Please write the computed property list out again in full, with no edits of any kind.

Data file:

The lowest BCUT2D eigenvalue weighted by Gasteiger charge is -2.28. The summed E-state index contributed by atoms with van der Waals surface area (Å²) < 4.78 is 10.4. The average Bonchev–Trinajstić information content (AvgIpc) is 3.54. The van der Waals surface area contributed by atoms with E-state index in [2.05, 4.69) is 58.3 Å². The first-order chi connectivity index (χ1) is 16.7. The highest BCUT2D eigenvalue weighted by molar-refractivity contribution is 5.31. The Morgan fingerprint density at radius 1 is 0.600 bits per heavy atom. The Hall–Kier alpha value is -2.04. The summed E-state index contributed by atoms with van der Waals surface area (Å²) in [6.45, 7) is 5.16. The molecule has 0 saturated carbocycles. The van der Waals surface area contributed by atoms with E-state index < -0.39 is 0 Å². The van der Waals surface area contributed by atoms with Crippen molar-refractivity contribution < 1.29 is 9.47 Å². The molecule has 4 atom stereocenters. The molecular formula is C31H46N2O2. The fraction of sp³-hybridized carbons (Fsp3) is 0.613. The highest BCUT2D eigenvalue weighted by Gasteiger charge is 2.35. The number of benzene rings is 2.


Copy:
The lowest BCUT2D eigenvalue weighted by Gasteiger charge is -2.28. The summed E-state index contributed by atoms with van der Waals surface area (Å²) < 4.78 is 10.4. The average Bonchev–Trinajstić information content (AvgIpc) is 3.54. The van der Waals surface area contributed by atoms with E-state index in [2.05, 4.69) is 58.3 Å². The first-order chi connectivity index (χ1) is 16.7. The highest BCUT2D eigenvalue weighted by molar-refractivity contribution is 5.31. The Morgan fingerprint density at radius 1 is 0.600 bits per heavy atom. The Hall–Kier alpha value is -2.04. The summed E-state index contributed by atoms with van der Waals surface area (Å²) in [6.45, 7) is 5.16. The molecule has 0 saturated carbocycles. The van der Waals surface area contributed by atoms with E-state index < -0.39 is 0 Å². The van der Waals surface area contributed by atoms with Crippen molar-refractivity contribution < 1.29 is 9.47 Å². The molecule has 4 atom stereocenters. The molecular formula is C31H46N2O2. The fraction of sp³-hybridized carbons (Fsp3) is 0.613. The highest BCUT2D eigenvalue weighted by Gasteiger charge is 2.35. The number of benzene rings is 2.